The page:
The Volkswagen Arteon Is Most Likely Living on Borrowed Time: Will We Get an Electric Sedan Instead?

Volkswagen may drop their current flagship four-door within the next two years, though it's not confirmed just yet

Volkswagen Arteon
(Images: Volkswagen)

According to a new report, the Volkswagen Arteon could be facing its final stretch in the U.S. market.

It’s obviously no surprise that sedans — especially mainstream sedans — have lost their sway with buyers as crossovers continue to reshape the automotive landscape. We lost the Volkswagen Passat this year, for example. Now, the swanky and swoopy Arteon that replaced it as VW’s flagship may be on the way out as well, according to a recent Automotive News report. Their piece mentions the Arteon’s seemingly inevitable demise and what could very well replace it. The German automaker will remain in the sedan market, but we get the electric ID. Aero (shown earlier this summer) instead.

Really, it has not been that long since Volkswagen first launched the Arteon. It revealed the car as a replacement for the aging CC back in 2017. It never really caught on, though, despite the company’s repeated attempts to improve it. We saw a slight exterior facelift for 2021, as well as a power boost for 2022.

Despite those efforts, VW dealers managed to shift just 170 units in the first six months of 2022. One. Hundred. Seventy. That’s it. By contrast, they did actually move a (relatively) fair amount last year. At 5,537 units sold, 2021 was the best sales year yet for the Arteon. Even though it’s now out of production, 2,408 Passats still found their way off dealer lots in the first six months of 2022, beating the Arteon by 14 to 1.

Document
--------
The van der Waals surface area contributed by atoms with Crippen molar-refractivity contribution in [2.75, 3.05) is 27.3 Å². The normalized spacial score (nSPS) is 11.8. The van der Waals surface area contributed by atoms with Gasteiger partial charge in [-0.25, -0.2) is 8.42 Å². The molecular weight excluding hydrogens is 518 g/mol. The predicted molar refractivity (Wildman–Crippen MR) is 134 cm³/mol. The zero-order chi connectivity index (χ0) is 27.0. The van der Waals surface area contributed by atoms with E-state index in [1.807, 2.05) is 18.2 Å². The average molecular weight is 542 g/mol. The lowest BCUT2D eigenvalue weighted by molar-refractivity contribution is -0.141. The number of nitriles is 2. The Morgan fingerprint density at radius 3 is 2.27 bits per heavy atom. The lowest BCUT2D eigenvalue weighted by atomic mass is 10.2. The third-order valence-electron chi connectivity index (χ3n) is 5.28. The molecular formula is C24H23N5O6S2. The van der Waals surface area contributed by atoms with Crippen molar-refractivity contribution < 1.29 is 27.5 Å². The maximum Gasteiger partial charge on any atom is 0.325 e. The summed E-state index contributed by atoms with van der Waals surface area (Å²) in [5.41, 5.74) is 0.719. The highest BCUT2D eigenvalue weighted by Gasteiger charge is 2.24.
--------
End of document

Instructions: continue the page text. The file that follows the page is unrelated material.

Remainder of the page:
Taking another look at the Volkswagen ID. Aero: Will it replace the Arteon?

AutoNews, for its part, says that the current Arteon will bow out sometime in 2024. That will give it a seven-year lifespan in the U.S. market, and lineup with the automaker’s next all-electric ID model, a four-door sedan. In concept form, the ID. Aero shown above packs a 77-kWh battery pack and should achieve somewhere above 300 miles of range (at least EPA standards, which tend to rate EVs lower than Europe’s WLTP cycle). It will also ride on the MEB platform, much like the ID.4 crossover, ID. Buzz van and overseas ID.3 hatchback.

The ID.Aero is set to launch in China next year, with Europe and North America to follow. If and when we see it, the sedan will likely have an alphanumeric name like the ID.7 (VW already pegged ID.6 for its larger SUV, and ID.5 for its sportback version of the ID.4).

If the latest report is accurate, will people actually go for VW’s sedan? After all, our market’s response to the Arteon was a strong “meh”, especially when you look at the sales figures. When is the last time you’ve actually seen an Arteon on the road? If you’re anything like me and don’t have a neighbor who actually bought one, it’s likely been a hot minute.

As always, we’ll have to wait and see. Volkswagen has not officially confirmed the Arteon’s demise yet, but if dealers close out the years with three-digit sales numbers…then it’s a pretty reasonable assumption.